Who Has Hollywood's Loyalty? Hillary vs. Barack

Supporters from George Clooney to Ben Affleck are taking sides in the duel between presidential candidates Hillary Clinton and Barack Obama. (Photo courtesy ABCNews.com)
Supporters from George Clooney to Ben Affleck are taking sides in the duel between presidential candidates Hillary Clinton and Barack Obama. (Photo courtesy ABCNews.com)

by Marcus Baram, ABC News

This town ain't big enough for the two of 'em.

It may not get as bloody as the final shootout in a Western, but the duel between Democratic Sens. Hillary Clinton of New York and Barack Obama of Illinois to win the heart of Hollywood could prove to be just as dramatic.

The two leading presidential contenders are vying for the support of the entertainment community, with big stars and powerful producers and agents already making their choices this early in the 2008 race for the White House.

Though Clinton commands the loyalty of the entertainment world's most established players, it appears that Obama currently has the momentum.

Next month, Dreamworks mogul David Geffen and superagent Ari Emanuel are both reportedly planning fundraisers for Obama. The candidate has already lined up strong backing from George Clooney, Matt Damon, Ben Affleck, Will Smith and Oprah Winfrey, who pledged to "do everything in my power to campaign for him."

Since Clinton's much-anticipated announcement on Saturday that she's going to run, longtime supporters such as Fox Family CEO Haim Saban, producer Stephen Bing and Paramount chair Sherry Lansing are already gearing up to throw fundraisers for her, say political consultants in Los Angeles.

"Hillary is by far the front-runner in terms of industry support," one fundraiser said. "She has many relationships with people out here, and they're ready to go to bat as soon as she announces."

Among those in Hollywood who've contributed to Clinton's two Senate campaigns and her HILLPAC political action committee are Tom Hanks, Rita Wilson, Sharon Stone, Billy Crystal, Jerry Seinfeld, Martin Scorsese, Susan Sarandon, and Tom Cruise's producing partner, Paula Wagner.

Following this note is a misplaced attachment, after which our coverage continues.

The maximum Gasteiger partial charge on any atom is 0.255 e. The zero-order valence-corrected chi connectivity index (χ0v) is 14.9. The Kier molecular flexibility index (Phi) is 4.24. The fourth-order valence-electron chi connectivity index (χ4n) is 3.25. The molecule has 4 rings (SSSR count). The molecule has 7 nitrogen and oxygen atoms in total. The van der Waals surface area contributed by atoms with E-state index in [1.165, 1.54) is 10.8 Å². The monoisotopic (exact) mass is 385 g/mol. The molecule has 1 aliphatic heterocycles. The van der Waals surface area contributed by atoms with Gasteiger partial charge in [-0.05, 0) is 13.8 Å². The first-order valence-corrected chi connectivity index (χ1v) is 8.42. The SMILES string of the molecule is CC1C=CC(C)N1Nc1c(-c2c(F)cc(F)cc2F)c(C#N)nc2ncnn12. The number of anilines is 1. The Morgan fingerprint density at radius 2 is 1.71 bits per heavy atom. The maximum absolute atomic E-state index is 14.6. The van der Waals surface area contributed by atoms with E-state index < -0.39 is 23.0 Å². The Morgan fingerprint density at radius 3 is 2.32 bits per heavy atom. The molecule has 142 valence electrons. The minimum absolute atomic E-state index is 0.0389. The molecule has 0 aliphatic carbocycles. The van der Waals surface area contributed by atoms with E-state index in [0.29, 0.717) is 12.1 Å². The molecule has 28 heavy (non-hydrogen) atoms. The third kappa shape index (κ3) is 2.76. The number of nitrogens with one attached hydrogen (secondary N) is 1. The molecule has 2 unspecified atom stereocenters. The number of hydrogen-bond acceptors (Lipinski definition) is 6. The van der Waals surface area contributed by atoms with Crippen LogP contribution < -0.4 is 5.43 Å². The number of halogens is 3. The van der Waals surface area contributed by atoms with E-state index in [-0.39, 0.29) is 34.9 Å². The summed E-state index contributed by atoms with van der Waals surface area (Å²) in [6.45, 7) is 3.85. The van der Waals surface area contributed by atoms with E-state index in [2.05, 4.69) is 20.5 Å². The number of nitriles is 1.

But Obama is the fresh face that's captivated many in Hollywood with comparisons to both Jack and Bobby Kennedy.

In the fall, Clooney sent out an e-mail to the Los Angeles Times that said, "If SENATOR Obama became PRESIDENTIAL CANDIDATE Obama it would be the most electrifying thing to happen to the Democratic party since Kennedy."

Geffen and Emanuel have both supported Clinton in the past, but they've apparently settled on Obama when it comes to the presidential race.

Geffen, who has not been a major political player in the past, was reportedly concerned about Clinton's electability. And he remains upset that former U.S. President Clinton pardoned fugitive financier Marc Rich rather than Leonard Peltier, an American Indian accused of murder, whose case has become a cause celebre in the entertainment community, sources in Hollywood say.

The support of Emanuel is an important factor since his brother, Congressman Rahm Emanuel (D-Ill.), is the powerful House Democratic caucus chairman. When the agent, who was the inspiration for Jeremy Piven's character on "Entourage," threw open the doors of his Brentwood, Calif., home for a meet-and-greet with Obama in December, a who's who in Hollywood from Ben Affleck and Jennifer Garner to Demi Moore and Ashton Kutcher, showed up to shake the senator's hand.

After Obama gave a brief speech in the foyer of Emanuel's home, "the room was buzzing with excitement," said Edward P. Lazarus, one of Obama's fundraisers in Los Angeles.

But some political observers are more skeptical about Obama's ability to sustain his momentum, pointing out that Howard Dean and Wesley Clark both captivated Hollywood early in the 2004 campaign before slipping away.

"A lot of people want to hear Obama speak, and $1,000 to come to a fundraiser is something that a lot can afford," said Lara Bergthold, a longtime Democratic operative who was John Kerry's liaison to the entertainment community in 2004.

"They're intrigued and excited but in the end, many will continue to raise money for Hillary. You can be loyal to her and still hear these other voices -- Obama, [John] Edwards," Bergthold said.

Indeed, Edwards has longstanding ties to Hollywood's legal community and impressed traditional liberals with his focus on poverty.

On the candidate's swing through Los Angeles last week, one of Emanuel's partners at the Endeavour agency threw a fundraiser for Edwards. "With Barack, Hillary and Edwards, the expectation is that they'll suck up most of the oxygen here," said Andy Spahn, Geffen's top political consultant.

Part of the appeal with Obama stems from the fact that he is such a new personality on the national stage.

"There's a narrative here, and people in Hollywood love a story," said Shawn Sachs, executive vice president of Ken Sunshine Consultants, which represents Affleck and Leonardo DiCaprio.

"Barack is hot, and everyone wants to be with him. They want the young, dynamic, compelling guy on the upswing. People are dying to be inspired. They miss that," Sachs said.

But just like their casting decisions or their dinner orders, many in Hollywood remain fickle about their choices.

"Many celebrities aren't going to decide right now," Sachs said. "It's a flirtation. They're interested. They're out buying his book and watching him speak."

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